Waterworks

I got this thought in my head today about testosterone and tears. I often read over the years a lot of guys say that after testosterone, they found crying harder or impossible for a time. Followers of my blog will note that I have had trouble with my levels throughout my transition and I have always attributed my propensity to still be able to shed tears to that.

In reality, I’m a pretty sensitive guy. In fact, I come from a long line of sensitive men. Both of my grandfathers, my dad and my brother are all sensitive men. I guess it shouldn’t be a surprise that I am as well.

That being said, why is it that I give myself shit for shedding tears especially when I can’t help it or when I cry in front of others? Even though I wasn’t socialized as a boy, I knew that it wasn’t “OK” for boys to cry like girls did. And even though now I know that that’s horse-shit, I still feel judged when I do it or when it is recounted that I have done it. I’m not just talking about in a movie folks. I’m talking about real, live emotional situations that occur in life. Hell, I know a LOT of women that cry less than I do, my own mother included.

I realize that this repulsion is a form of insecurity about my own emotions and how my body chooses to express them. I just wish I could find some sort of peace about it inside myself. I know that’s ultimately where it has to come from, but I also think that it would be easier to come to grips with if this type of behavior was seen less as a weakness. I used to think that being able to express my emotions was a good thing that set me apart. Now that my outside, matches my inside, I’m not so sure about that, but really what is the difference? I think the difference lies in how people perceive me and how I even perceive myself.

When I write like this, I often find it hard to wrap it up into a conclusion, so I’ll just say this: facing who I am inside and how my transition has forced me to face who I am continues to be a journey.

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9 thoughts on “Waterworks

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  1. I found this interesting and I don’t think you should feel ashamed of crying easily. Yes, we have this “boys don’t cry” mentality in our society but that is BS and is part of why so many men are violent. Be glad that you can release your emotions in a healthy way. As for myself, I have found that, since being on T, I seem to feel things on a deeper level and am becoming a big softie in ways that I never used to be pre-T. I attribute it to being free of a lot of my own internal drama so I can be more in touch with other people’s feelings. I don’t cry easier but I seem to feel on a deeper level.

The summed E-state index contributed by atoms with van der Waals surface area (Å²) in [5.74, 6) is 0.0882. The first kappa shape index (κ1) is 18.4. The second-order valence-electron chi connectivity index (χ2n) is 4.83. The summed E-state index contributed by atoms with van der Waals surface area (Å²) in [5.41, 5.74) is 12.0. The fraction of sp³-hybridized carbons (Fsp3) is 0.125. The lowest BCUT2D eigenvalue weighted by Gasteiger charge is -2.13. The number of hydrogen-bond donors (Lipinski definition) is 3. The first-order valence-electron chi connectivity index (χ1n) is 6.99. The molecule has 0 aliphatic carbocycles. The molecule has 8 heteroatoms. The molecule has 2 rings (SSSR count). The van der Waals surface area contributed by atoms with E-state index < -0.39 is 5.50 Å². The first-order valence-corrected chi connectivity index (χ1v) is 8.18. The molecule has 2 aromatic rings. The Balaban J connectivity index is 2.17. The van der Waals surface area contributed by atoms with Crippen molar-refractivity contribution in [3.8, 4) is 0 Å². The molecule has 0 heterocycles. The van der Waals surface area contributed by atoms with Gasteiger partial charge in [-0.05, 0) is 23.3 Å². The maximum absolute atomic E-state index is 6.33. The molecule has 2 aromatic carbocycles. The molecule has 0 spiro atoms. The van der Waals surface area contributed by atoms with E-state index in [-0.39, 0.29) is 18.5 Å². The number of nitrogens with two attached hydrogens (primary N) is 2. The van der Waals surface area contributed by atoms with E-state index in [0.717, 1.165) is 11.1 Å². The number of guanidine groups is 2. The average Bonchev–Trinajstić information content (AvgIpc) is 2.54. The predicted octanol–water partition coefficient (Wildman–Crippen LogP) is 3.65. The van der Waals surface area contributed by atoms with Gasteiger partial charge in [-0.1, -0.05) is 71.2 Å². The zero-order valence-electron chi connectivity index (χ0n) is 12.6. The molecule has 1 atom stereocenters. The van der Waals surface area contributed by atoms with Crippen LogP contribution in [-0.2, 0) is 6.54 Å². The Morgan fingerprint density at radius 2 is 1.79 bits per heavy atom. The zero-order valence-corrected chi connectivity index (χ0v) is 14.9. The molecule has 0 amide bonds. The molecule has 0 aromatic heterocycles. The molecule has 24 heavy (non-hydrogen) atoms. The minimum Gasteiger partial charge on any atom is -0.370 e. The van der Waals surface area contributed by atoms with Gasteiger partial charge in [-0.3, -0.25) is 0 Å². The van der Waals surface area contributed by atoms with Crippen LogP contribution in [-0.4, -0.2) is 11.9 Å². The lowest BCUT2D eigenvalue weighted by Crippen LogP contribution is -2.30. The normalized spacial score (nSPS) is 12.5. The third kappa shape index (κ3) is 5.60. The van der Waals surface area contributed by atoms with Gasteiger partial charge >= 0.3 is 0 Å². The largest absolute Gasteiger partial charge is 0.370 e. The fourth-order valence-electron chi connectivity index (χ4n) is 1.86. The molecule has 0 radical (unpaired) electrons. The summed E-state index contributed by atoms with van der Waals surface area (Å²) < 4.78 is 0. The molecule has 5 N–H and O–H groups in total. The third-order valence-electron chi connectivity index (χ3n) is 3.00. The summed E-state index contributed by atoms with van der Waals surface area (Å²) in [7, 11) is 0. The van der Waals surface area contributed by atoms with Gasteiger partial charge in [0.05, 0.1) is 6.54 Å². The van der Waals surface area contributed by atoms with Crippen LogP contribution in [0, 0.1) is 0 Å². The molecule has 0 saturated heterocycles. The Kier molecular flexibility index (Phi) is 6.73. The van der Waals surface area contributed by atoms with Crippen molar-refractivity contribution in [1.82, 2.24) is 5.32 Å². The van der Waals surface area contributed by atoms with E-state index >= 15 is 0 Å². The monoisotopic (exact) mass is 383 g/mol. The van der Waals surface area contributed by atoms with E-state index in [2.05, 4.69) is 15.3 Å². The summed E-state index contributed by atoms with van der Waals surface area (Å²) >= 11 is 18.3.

1. Thanks for your comment man! I’m hoping that the longer I’m on this journey, the more in touch I can be with my feelings and feel less pressured to push them away and that in turn, like you, it allows me to be in tune better with other’s feelings.

  2. My experience has been like yours and Lesboi’s–transition has opened me up to my own experience, and I’m more emotional (or rather, more in tune with my emotions) as a result. I cry more easily and often now than I did before transition. I also have some heavy-duty internalized shame about it. I hate crying in front of others, even my fiancee; I avoid it as much as I can, though I’m completely ok with crying on my own. I think being trans, sometimes it’s hard to give ourselves permission to have any so-called “feminine” qualities. I used to feel like I had to be 2x as masculine as any cis guy to get 1/2 the credit–the experience has an affect.

    I don’t think there’s any easy solution here. I am trying to show myself compassion, to stay present, to take it one step at a time.

    1. I agree 100% that it is hard to give into “feminine” qualities in direct relation to being trans. And I still struggle with being uber masculine instead of just accepting my masculinity for what it is. One step at a time is pretty much the only way I’ve found to do it.

  3. If it helps, I cry more easily and often WITH T than I ever did before it. And I did have some shame about it, but after the first couple of times I broke down in front of my partner or in front of close friends, I learned to accept that it’s a way to express emotions. And it’s okay.

    Good luck!

  4. I’m so glad to have found this post. I think I’m ready to start T soon but one of the things I’m concerned about is the feelings-wall. I’m a pretty sensitive guy too, I cry at the movies ALL THE TIME (like, I cried at the Lego movie. A kids movie about plastic bricks. True story). I used to feel really ashamed and awkward about crying in public, and about being moved to tears, but in the last few years I’ve come to accept it. To be a sensitive soul is a beautiful thing, man!

    1. I was also wondering how T would affect my sensitivity before I started. The only thing I have to add here, is don’t believe everything you hear about T “keeping you from crying”. Everyone is different!

  5. I’m still a blubbering idiot. 🙂 I’m waiting for it to change, the longer I’m on T, but for now I still cry at Hallmark commercials. I’m a super mushy individual by nature.

    Btw, I nominated you for a Liebster Award. 🙂

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